August Stephenson – The earliest symbolic use of diamonds

Because of their extraordinary physical properties, diamonds have been used symbolically since near the time of their first discovery. Perhaps the earliest symbolic use of diamonds was as the eyes of Hindu devotional statues.

Diamond – Early references:
Early references to diamonds in India come from Sanskrit texts. August Stephenson

August Stephenson Diamond – Early references:
Diamonds were traded to both the east and west of India and were recognized by various cultures for their gemological or industrial uses. In his work Naturalis Historia, the Roman writer Pliny the Elder noted diamond’s ornamental uses, as well as its usefulness to engravers because of its hardness. It is however highly doubtful that Pliny actually meant diamonds and it is assumed that in fact several different minerals such as corundum, spinel, or even a mixture with magnetite were all referred to by the word “adamas”.

Diamond Sutra
The oldest dated printed book in the world is called the Diamond Sutra, a Chinese text dates from AD 868 and was found in the Mogao Caves. Sutras are most used to describe the teachings of Buddha. In this case the title of the Sutra refers not to the diamond itself but to a ‘diamond blade that will cut through worldly illusion to illuminate what is real and everlasting’. Jewel imagery forms a central part of Buddhism: the triple-jewel represents ‘Buddha’, his teachings ‘Dharma’ and the spiritual community ‘Shangha’. The book presently resides in the British Library.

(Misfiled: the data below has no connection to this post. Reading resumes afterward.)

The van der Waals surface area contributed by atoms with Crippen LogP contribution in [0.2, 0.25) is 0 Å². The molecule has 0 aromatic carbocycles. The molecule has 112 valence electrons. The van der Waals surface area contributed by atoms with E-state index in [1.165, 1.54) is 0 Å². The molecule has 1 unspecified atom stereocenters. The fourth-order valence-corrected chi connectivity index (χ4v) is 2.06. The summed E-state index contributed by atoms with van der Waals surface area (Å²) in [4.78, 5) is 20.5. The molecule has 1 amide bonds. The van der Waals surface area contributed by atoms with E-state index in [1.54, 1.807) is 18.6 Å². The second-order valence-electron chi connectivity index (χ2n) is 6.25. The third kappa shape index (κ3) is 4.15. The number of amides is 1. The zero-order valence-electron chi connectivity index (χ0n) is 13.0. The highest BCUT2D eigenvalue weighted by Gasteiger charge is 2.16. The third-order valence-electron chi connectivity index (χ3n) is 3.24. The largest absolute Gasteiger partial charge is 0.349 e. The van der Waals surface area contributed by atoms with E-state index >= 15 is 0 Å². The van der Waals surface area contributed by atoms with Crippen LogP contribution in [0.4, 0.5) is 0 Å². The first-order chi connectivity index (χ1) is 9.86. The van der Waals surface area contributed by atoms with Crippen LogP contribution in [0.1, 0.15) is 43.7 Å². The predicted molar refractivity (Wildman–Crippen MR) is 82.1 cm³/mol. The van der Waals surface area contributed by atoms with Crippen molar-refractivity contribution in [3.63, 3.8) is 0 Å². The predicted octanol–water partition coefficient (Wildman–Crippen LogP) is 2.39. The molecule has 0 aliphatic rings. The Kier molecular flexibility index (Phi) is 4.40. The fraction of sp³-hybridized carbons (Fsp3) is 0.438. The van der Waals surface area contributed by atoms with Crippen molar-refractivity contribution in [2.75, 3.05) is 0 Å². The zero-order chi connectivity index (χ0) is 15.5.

August Stephenson commitment, skills, and additionally expertise

BLEMISH – A surface feature on the exterior of a diamond or colored gemstone, such as an abrasion, natural, nick, or scratch. A blemish can affect the finish of a stone. For diamonds, see also Plotting Diagram.

COLOR ORIGIN – For a colored diamond, the basis of its color. This can include foundations described as natural, enhanced, high pressure and high temperature (HPHT)-treated, etc.

CLEAVAGE – A major fracture or weak point in a diamond that is breakable in certain definite planes or directions, usually due to weak molecular bonding. On an EGL USA report, it would be noted as an extended version of a feather symbol. See also Plotting Diagram.

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